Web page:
Paragraph 4(a) of the Policy provides that in order to divest a respondent of a domain name, a complainant must demonstrate each of the following:

(i) the domain name is identical or confusingly similar to a trademark or service mark in which the complainant has rights; and

(ii) the respondent has no rights or legitimate interests in respect of the domain name; and

(iii) the domain name has been registered and is being used in bad faith.

Under paragraph 15(a) of the Rules, “[a] Panel shall decide a complaint on the basis of the statements and documents submitted and in accordance with the Policy, these Rules and any rules and principles of law that it deems applicable”.

6.1 Preliminary Matter: Supplemental Filing

The Complainant submitted a supplemental filing. Neither the Rules nor the Supplemental Rules make provision for supplemental filings, except at the request of the panel (see Rules, paragraph 12). Paragraph 10 of the Rules enjoins the panel to conduct the proceeding “with due expedition”. Therefore, UDRP panels are typically reluctant to countenance delay through additional rounds of pleading and normally accept supplemental filings only to consider material new evidence or provide a fair opportunity to respond to arguments that could not reasonably have been anticipated. See WIPO Overview of WIPO Panel Views on Selected UDRP Questions, Third Edition (“WIPO Overview 3.0”), section 4.6.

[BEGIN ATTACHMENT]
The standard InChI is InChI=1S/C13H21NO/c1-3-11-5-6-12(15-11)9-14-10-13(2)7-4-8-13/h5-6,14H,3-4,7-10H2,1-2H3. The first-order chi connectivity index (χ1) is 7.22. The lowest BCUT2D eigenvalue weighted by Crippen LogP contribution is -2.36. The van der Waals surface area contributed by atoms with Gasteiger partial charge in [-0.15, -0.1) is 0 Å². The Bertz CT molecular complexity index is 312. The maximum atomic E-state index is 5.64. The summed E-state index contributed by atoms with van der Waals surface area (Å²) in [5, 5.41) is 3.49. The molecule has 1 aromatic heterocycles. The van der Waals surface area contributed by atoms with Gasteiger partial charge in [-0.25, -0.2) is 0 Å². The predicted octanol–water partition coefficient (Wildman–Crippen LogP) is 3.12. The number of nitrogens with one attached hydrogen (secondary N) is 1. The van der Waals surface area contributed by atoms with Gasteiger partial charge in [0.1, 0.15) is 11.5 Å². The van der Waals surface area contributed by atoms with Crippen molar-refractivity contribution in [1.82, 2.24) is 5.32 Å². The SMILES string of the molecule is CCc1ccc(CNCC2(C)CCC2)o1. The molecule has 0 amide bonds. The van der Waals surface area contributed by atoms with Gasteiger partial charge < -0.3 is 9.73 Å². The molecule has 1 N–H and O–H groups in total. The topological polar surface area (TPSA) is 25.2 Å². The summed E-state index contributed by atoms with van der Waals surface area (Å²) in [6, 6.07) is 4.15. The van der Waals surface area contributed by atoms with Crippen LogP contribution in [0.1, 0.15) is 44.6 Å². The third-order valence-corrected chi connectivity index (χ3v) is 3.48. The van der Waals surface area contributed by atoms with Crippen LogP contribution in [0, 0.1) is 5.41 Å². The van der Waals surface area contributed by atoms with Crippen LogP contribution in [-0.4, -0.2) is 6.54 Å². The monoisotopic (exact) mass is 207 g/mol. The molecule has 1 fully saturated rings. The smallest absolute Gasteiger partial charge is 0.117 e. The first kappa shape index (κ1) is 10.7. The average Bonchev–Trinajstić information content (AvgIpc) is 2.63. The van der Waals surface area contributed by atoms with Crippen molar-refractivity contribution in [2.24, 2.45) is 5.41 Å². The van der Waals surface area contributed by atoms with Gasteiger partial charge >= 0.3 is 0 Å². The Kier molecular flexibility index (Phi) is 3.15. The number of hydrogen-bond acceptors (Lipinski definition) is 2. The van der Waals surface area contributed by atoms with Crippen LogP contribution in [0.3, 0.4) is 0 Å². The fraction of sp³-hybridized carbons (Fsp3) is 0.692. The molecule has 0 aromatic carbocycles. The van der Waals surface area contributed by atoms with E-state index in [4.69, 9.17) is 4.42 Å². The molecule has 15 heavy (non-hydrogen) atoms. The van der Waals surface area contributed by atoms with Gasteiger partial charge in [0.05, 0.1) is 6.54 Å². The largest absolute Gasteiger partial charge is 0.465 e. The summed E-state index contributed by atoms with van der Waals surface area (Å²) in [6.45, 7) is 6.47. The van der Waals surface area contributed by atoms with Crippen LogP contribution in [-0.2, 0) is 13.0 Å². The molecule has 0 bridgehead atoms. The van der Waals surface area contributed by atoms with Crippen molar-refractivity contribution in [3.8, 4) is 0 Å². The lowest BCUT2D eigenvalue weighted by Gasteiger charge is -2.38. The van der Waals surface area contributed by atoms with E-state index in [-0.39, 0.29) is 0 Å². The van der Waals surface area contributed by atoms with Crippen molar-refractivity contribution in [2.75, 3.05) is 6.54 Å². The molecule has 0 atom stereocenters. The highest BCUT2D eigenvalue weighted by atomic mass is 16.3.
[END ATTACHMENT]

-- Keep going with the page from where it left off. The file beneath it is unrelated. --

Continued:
The Panel disregards efforts to re-argue points in Complaint, but the Panel accepts the supplemental filing here to the extent it addresses the Respondent’s discussion of the facts surrounding the registration and use of the Domain Name, because those are facts that were not previously available to the Complainant.

6.2 Substantive Issues

A. Identical or Confusingly Similar

The first element of a UDRP complaint “functions primarily as a standing requirement” and entails “a straightforward comparison between the complainant’s trademark and the domain name”. See WIPO Overview 3.0, section 1.7. The Complainant or affiliates hold trademark registrations for LYCA and LYCA PRODUCTIONS as word marks. The Domain Name is identical to LYCA PRODUCTIONS and confusingly similar to LYCA. As usual, the generic Top-Level Domain (“gTLD”) “.com” is disregarded as a standard registration requirement. See id. section 1.11.2.

Accordingly, the Panel finds that the Domain Name is confusingly similar to the Complainant’s mark for purposes of the Policy, paragraph 4(a)(i) and concludes that the Complainant has established the first element of the Complaint.